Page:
Sarnath Day 2
Day two was a day of fun and relaxation. We rose at 5:00 in the morning to go for a river ride on the Ganges. I have done this trip before and if you are interested in photos and history please click here. This trip was all about the monks.
It started out quietly, the Ganges is foggy and smoggy in the morning, and the beggars are intense, so if you are not used to morning on the Ganges it can be intimidating.
We boarded two boats and headed out into the fog with the motors roaring loudly in a put-put kind of way.
It is a long slow saunter down river passing many sites not usual to the western eye. It is very common for people to bathe in the Ganges and that is the hardest to understand when you look down and see how terribly polluted the river is.
There is the launderer’s, not only the men beating the laundry on stones in the river but the clothes and sheets spread out to dry.
Then, of course, there is the reason for present-day Varanasi, it is one of the most prominent sites for cremation. Varanasi is the place every Hindu hopes to be when he or she dies so they can escape the cycle of rebirth and death. If a person dies in the Ganges or has Ganges water sprinkled on them as they breathe their last breath it is believed they will achieve absolute salvation. I never photograph the cremation sites as I believe they are holy and should be honored when the boat passes by.
I instead love to find the graffiti, there is no graffiti in India to speak of, so to capture it along the Ganges is fun.
Tea is poured over fresh squeezed lime and masala. It was absolutely delicious
By the time we stop for tea we are intermingling a little bit more than when we started, but a turn to the other shore changes it all.
We get off on the other shore and there we put our toes in the sand, but more importantly, there are camels and horses for riding.
This may be the first time some have seen a camel, and two took rides, THAT is what really broke the ice. When we returned to the boats I instantly saw those that did have English begin to introduce themselves to others they did not know and strike up conversations.
There wasn’t a sea change, but it was a start.
When on the Ganges you can buy small candles, surrounded by flowers to place in the river to carry your prayers. The monks chanted, and we all placed our candles into the water.
The monks then practiced a “Life Releasing Ritual” which involves releasing fish, (purchased onshore), into the Ganges. The main purpose of this practice is to save lives that are in danger and to pray for their ultimate Enlightenment as well as for that of all sentient beings.
After lunch we visited the Mulagandha Kuti Vihara Monastery I don’t know if this was an auspicious day due to the full moon, or they open the relic room once a week, but we had a chance to enter the relic room and gaze at a “piece” of the Buddha. I am rather certain there are as many parts of the Buddha around the world as there are parts of Christ.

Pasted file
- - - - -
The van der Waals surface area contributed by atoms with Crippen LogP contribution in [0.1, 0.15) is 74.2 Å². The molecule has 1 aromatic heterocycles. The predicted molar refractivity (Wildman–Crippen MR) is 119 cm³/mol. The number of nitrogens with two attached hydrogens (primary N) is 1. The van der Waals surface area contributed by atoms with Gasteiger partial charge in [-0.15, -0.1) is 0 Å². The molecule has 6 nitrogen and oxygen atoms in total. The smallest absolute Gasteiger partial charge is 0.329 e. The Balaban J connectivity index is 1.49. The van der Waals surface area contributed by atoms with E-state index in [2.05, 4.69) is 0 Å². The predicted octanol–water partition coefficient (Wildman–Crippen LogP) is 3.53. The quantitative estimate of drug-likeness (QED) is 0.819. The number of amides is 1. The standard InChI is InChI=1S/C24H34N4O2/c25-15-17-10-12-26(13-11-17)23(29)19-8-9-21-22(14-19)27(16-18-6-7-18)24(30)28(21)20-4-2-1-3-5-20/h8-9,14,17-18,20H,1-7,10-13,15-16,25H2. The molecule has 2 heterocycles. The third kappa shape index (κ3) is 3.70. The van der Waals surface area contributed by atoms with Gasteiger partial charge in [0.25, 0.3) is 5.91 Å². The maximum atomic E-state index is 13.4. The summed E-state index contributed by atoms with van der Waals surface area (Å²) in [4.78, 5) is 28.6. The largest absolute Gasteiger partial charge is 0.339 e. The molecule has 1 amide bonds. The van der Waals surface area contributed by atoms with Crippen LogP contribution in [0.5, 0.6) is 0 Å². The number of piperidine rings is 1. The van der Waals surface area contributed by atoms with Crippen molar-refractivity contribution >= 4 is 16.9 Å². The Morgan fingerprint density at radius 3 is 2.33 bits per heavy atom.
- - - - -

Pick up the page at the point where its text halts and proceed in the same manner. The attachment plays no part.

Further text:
The joy of traveling with the monks is we cut in front of the line, it appeared people had been waiting up to an hour to get in to see the relic.
The Tipitaka Ceremony in Sarnath was aided by two Buddhist communities in Sarnath, so the afternoon was spent visiting their temples and offering them rice and oil to thank them for their help. One was a Thai temple and the other a local Indian temple.
Giving gifts of thanks to the Thai Temple
Giving thanks at the local Indian Temple
At the Thai temple, I saw a very small building set on stilts, I asked one of the monks what it was (after he had peeked in the door). He said it was a monks room, and how this is what they should be like. He commented how time had given monks many advantages, I don’t think he wanted his small luxuries taken away, but he did acknowledge that they no longer lived as spartan as the Buddha.
A monks room at the Thai Temple
The evening wrapped up back at SINI with an incredible ceremony consisting first of a female chanter, chanting in the temple, followed by a sitar concert in the outdoor courtyard.
The Temple at SINI. The walls are completely covered with murals by Kaveri Singh. Each tree is different and represents a period in Buddha’s life.
An amazing cultural day filled with very surprising moments.
Everywhere we go there are more cameras than you can imagine, and the words GROUP PHOTO are uttered constantly
When I took the above photos I said 1-2-3 and then said they must all teach me 1-2-3 in their language. So far I have learned it in Burmese and Thai, fortunately, Hindi is similar to Thai. I am trying to learn one word a day in one of the three languages, my brain is mush already and I only have numbers done at this point. – Wrapping my tongue around southeast Asian languages is a real challenge.
At the Indian Temple, the monks explained to me how there is one of these gongs in every temple, and they demonstrated how they hit it with their fist
Birdhouses along the Ganges
I found it fascinating that a beggar would ask a monk for money